They call themselves “DREAMers,” a group of young undocumented immigrants who fight for a right to college education, military service, and a chance for a permanent legal status in the United States should the DREAM Act ever be enacted. But there are also “Los otros Dreamers” (The other DREAMers), a Facebook group created by former U.S. immigrants who are back in Mexico. They left their home country as children and graduated from an American high school but at some point in their lives, they faced deportation or a voluntary return. They now help each other with information on how to continue their education at Mexican institutions struggling with a limited Spanish-language proficiency and lots of red tape issues to ratify their American academic records.
“They need our help because they have a hard time finding a job or continuing their education,” says Daniel Arenas, who started the nonprofit organization “Dream in Mexico” after his own reverse immigration experience in 2007. “We help them to see the good side of Mexico, to introduce them to good and prestigious universities in Mexico”.
Mexico’s Department of Education “SEP” requires former immigrant students to present original copies with a legal certification of their official transcript and diplomas with a Spanish translation. In Mexico, some private institutions like Tec de Monterrey accept SAT scores instead of their regular admission test, but most public institutions have their own version of an SAT exam that is available only in Spanish-language, explains Arenas. Public Mexican universities are almost free for any citizen, but they charge a higher tuition to students who do not provide a Mexican birth certificate.
From 2005 to 2011, 1.4 million immigrants returned voluntarily or forcibly to Mexico from the U.S. Most of them were between the ages of 12 to 29, according to the nonprofit organization Migrant Families’ Popular Assembly (APOFAM).
At four years of age, Daniel Arenas moved from Guanajuato, Mexico to South Carolina and lived there as an undocumented immigrant. He decided to move back to Mexico once he graduated from high school because back then, he had no chances of a legal work permit in the U.S. after obtaining a college degree at an American institution.
“I thought that my return to Mexico was going to be the worst thing in my life because immigrants have a very negative image of Mexico,” he said through a phone interview from Monterrey, Mexico. With the help of his family, he applied to Mexico’s Tecnológico de Monterrey, and his life changed in unexpected ways. He was able to return to the U.S. as a foreign exchange student to the University of Texas at Austin and Virginia Tech. After graduating from college, he also received a tourist visa so can keep visiting his family in the U.S.. In addition to his advocacy work, he also has a stable job at a non-profit organization in Monterrey.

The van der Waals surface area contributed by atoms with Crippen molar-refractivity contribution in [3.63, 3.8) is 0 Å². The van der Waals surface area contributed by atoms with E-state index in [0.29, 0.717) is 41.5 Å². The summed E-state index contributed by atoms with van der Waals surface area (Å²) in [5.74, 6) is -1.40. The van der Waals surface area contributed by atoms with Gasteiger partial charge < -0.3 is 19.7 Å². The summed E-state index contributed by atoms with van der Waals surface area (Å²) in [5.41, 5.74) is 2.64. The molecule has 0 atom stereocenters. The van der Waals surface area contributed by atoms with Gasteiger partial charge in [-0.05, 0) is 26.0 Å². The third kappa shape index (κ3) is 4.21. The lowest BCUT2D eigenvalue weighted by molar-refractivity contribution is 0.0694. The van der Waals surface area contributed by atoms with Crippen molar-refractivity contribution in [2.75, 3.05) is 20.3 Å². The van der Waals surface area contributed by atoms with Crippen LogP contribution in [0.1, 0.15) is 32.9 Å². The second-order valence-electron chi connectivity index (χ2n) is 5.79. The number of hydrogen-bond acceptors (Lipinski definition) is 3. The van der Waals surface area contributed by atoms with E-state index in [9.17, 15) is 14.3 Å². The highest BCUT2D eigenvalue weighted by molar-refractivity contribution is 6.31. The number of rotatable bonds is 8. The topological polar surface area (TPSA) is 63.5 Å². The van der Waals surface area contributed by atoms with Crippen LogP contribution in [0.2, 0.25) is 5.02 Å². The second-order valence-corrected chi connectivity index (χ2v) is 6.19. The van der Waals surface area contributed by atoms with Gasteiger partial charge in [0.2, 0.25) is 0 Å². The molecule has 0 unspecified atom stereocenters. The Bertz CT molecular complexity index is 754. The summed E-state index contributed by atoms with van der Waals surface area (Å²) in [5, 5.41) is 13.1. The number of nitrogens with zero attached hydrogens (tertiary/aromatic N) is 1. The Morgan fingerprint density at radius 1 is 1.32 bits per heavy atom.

In 2010, he started helping other undocumented students like him who were interested in applying to Mexican institutions of higher education, attracted by lower tuition fees and the right to legally work in their home country. But since the Obama Administration announced the deferred action for childhood arrivals program in June of 2012, which relieved undocumented students from deportation and gave them an opportunity to apply for a two-year work permit, Arenas changed the focus of his organization to help those were deported or whose families decided to return to Mexico.
So far, the Mexican government has a lack of programs to help these young immigrants to adapt to their new life in Mexico. Thousands of them have found jobs in call centers in Mexico City, where their English-language skills are well utilized. But many of them face a high rate of youth unemployment and bureaucratic hardships to continue with their education. Many non-profit organizations are starting to warn the public and policy makers that without programs to help these youth adapt to their home country, the young deportees become easy recruits for the organized crime and gangs. At least, this has been the case of the fearsome “Maras” in Honduras and El Salvador. Without resources to effectively transition back into Mexican society, the dream of returning to Mexico can quickly become a nightmare.